All vegetables are awarded points, these are given for the degree of difficulty in achieving a perfect entry. For instance the maximum number of points for any vegetable is 20, which applies to celery, leeks, and exhibition onions. On the other hand because it isn't that difficult to produce a perfect dish of Courgettes, pickling onions or Rhubarb, they only have a maximum of 12 points. These points are then broken down into categories such as ‘Condition' ‘Uniformity' ‘Size' ‘Colour' etc. The judge therefore has to take all this in mind when sorting out the different dishes so that he can arrive at the best dish in a class.

Size

One word of warning though, don't be blinded by size, size is only meritorious when accompanied by quality, the old saying ‘a good big one will always beat a good little one' is as true as ever. Concentrate therefore on quality first, this will come under the criteria ‘Condition' and with vegetables it naturally has to be paramount. The NVS has a saying, ‘if you can't eat it - you don't show it' and that is perfectly true

Harvesting

The evening before the show, start to harvest your vegetables and I would suggest that you try some of the easier ones first. Broad beans are reasonably easy to grow well and these should be picked whilst still young and fresh. No brown or black marks on the pods which can be a sure sign that the beans are getting old. Gently press the outside of the pods prior to picking, this way you can count the number of beans in each pod and pick only those with the most beans in.

Pick your peas in the same way but don't press the pods to count the peas, the pods must have the bloom intact on them, so handle the peas carefully by the stem and turn them up to the sun, you can then easily count the number of peas per pod as well as any gaps that are evident.  With Peas and Broad Beans the judge will open up one pod in each dish to see if the peas have filled up enough, that there is no evidence of the pea maggot inside as well as how many peas there are in the pod. A good way to carry the peas to a show, believe it or not, is to lay them on an bed of fresh nettle leaves and cover them over with the same; it's supposed to enhance the bloom somewhat.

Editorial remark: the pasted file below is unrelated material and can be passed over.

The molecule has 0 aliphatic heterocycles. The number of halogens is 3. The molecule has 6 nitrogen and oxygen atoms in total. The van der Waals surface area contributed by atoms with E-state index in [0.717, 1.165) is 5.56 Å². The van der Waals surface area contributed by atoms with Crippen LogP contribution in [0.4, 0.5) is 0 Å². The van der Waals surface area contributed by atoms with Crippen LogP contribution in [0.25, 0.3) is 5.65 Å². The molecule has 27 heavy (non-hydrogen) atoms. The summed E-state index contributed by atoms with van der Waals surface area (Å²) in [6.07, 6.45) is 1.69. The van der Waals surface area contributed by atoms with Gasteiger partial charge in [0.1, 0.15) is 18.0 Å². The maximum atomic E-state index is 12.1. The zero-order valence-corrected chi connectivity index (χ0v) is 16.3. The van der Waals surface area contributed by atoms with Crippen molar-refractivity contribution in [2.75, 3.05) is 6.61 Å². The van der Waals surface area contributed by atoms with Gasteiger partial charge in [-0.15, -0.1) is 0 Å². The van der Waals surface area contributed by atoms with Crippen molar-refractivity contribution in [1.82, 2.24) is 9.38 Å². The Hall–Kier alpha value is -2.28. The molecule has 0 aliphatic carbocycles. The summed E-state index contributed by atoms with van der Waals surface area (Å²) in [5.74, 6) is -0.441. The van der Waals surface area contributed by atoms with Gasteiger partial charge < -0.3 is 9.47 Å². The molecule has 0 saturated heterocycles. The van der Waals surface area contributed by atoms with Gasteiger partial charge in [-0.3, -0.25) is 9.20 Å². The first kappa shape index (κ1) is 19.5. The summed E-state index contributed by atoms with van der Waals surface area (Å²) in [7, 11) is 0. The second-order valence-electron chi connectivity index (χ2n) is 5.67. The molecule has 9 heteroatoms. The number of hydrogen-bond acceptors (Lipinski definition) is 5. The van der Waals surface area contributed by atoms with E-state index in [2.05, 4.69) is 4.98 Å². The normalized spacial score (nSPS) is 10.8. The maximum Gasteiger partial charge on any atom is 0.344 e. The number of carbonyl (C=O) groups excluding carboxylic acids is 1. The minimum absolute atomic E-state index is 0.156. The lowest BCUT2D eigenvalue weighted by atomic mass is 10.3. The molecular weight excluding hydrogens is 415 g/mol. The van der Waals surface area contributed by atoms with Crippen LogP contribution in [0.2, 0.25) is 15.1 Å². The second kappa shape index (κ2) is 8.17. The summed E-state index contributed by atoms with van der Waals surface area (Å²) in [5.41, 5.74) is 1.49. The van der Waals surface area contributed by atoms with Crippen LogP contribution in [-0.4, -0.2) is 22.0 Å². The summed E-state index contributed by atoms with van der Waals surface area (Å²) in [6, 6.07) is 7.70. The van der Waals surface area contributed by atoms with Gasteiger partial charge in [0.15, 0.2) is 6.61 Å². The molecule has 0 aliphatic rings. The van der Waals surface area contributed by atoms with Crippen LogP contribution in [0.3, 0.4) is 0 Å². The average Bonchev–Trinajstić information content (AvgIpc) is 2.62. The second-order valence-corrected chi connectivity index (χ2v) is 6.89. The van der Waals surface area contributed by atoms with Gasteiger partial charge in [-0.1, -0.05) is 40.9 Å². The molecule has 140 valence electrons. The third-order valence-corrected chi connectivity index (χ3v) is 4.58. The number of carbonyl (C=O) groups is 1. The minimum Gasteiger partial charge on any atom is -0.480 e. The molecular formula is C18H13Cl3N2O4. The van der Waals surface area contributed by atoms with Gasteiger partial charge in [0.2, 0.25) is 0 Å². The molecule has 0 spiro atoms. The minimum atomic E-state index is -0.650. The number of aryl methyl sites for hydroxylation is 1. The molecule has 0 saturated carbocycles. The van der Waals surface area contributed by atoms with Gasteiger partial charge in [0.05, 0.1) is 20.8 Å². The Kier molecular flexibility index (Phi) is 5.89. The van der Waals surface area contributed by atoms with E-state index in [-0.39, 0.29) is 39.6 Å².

The same thing will apply to Broad Beans but the judge will also have a peep at the eye of the bean, if fresh, they should be nice an green, when old the eye turns black. With Runner Beans and French Beans the judge will snap one pod in each dish to check for freshness and to ensure that the pods are not stringy. ‘Uniformity' is certainly a criteria when coupled with ‘Condition' to make a dish of any vegetable stand out. ‘Uniformity' is the term used for the state of being alike in size, shape and colour with the latter often being forgotten by some exhibitors. A good tip with any spare peas or beans is to emulate what the judge will do, so open up a few pods yourself as well as snapping a few beans.